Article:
Elon Musk announced that he will be selling flamethrowers at $500 apiece, and within the next few days, he sold all his 20,000 production units, amassing a total revenue of $10 million. Musk also sold out 50,000 Boring company baseball caps priced at $20 each. There was no sales funnel and no great marketing spend behind the sales of any of these products. The entire sales cycle rode simply on the name and brand that Elon Musk has garnered for himself. Just like that, he was able to sell $11 million worth of products to the general public. That is the power of a personal brand.
Another great example is Gary Vaynerchuk who started branding himself by joining the Twitter bandwagon and later with his ‘DailyVee’ vlogs on YouTube. Gary’s tactics are much-loved by many and despised in some circles for being too loud. However, there’s no denying that his persistent branding has helped Gary increase the bottom-line of VaynerMedia, his company.
As an entrepreneur, it is important for you to create a personal brand for yourself as you can leverage it for many things, from effective marketing to even crisis management. If you are known to be an entrepreneur of repute (which is an effect of your personal brand), people will be likelier to trust you in the case of a crisis, mistake or some mismanagement.
Here are some ways for you to build your personal brand:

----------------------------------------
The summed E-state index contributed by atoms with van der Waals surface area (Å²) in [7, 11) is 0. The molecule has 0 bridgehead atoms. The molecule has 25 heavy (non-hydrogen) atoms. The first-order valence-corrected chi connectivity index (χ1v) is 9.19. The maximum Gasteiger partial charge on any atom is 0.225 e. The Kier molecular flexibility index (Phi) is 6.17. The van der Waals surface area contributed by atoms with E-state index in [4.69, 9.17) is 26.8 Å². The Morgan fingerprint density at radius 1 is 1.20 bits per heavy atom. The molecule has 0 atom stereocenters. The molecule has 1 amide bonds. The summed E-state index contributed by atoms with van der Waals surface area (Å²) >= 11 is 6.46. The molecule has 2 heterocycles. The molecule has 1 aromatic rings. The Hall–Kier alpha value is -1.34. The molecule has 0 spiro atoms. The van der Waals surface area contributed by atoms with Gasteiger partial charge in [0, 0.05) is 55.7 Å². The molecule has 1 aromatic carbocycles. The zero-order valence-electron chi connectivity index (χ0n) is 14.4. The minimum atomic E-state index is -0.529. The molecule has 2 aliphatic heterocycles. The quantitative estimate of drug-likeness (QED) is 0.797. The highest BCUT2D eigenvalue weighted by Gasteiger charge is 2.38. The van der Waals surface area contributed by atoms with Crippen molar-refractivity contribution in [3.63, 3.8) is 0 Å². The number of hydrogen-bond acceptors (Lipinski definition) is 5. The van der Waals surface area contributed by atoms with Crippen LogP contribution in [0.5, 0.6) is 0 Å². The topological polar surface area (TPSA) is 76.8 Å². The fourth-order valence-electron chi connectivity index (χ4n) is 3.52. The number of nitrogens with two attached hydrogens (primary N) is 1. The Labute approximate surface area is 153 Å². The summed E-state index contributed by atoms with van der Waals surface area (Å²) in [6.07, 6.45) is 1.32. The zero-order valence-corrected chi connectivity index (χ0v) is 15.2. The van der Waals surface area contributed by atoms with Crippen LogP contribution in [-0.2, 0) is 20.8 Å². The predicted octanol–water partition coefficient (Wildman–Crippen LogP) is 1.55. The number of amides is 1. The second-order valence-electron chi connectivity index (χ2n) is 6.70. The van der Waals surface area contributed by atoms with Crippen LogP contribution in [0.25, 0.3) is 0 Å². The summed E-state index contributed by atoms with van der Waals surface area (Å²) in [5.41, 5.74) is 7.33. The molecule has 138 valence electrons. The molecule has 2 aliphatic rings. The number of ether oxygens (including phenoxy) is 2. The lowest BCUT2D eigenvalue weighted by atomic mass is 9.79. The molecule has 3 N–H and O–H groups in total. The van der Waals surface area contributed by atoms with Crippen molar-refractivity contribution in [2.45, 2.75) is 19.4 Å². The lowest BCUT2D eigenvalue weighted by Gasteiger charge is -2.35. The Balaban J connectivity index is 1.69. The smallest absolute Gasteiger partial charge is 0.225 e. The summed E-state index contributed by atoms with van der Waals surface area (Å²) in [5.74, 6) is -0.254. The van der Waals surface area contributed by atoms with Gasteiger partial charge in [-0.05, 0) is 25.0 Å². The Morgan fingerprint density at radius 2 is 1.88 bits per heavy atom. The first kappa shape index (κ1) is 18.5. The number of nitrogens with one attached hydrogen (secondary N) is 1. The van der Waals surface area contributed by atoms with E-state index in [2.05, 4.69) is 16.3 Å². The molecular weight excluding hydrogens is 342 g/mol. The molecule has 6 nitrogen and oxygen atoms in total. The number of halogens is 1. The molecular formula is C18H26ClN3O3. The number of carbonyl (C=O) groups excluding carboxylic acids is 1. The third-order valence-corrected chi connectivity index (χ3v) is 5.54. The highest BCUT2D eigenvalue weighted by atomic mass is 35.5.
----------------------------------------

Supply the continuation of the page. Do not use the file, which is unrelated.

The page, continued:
It is important that you think of yourself as a brand first. Do you have a skill set which makes you an expert and encourages people to listen to your work? If the answer to that question is a resounding “yes”, then prepare material that people would be ready to consume. Keep sharing such content on different social media platforms, respond to people’s questions, and give away a few hours a week for free consultation. Before you know it, there is a small set of people who follow you dedicatedly, and with each video and piece of content, your personal brand will slowly build. Just to be clear here, a personal brand is not about selling your products and services blatantly, but rather about creating a following.
Think of Neil Patel, Seth Godin, Grant Cardone, Gary Vaynerchuk, and other big names in the business world, and one thing common to all of them is that they have a website registered under their own personal names. When people search for you, they are likeliest to use your name, and what better way to direct traffic to your website than to have your very name as a domain name? Building on this idea further, you can also use social media accounts in your name to represent your brand. Share your expertise on these platforms and use your (website’s) name extensively so that people keep visiting it.
You might have noticed that Gary Vaynerchuk is fond of using swear words, something quite a few people don’t appreciate. However, Gary proves that you don’t have to sound nice just because that is the accepted norm in society. Be someone whose authenticity you can be proud of when you stand in front of the mirror. If there are gesticulation and other minor things that are unique to you, do not try to hide them. Celebrate and accept your flaws when you deliver your content, as long as it doesn’t affect the quality of your message.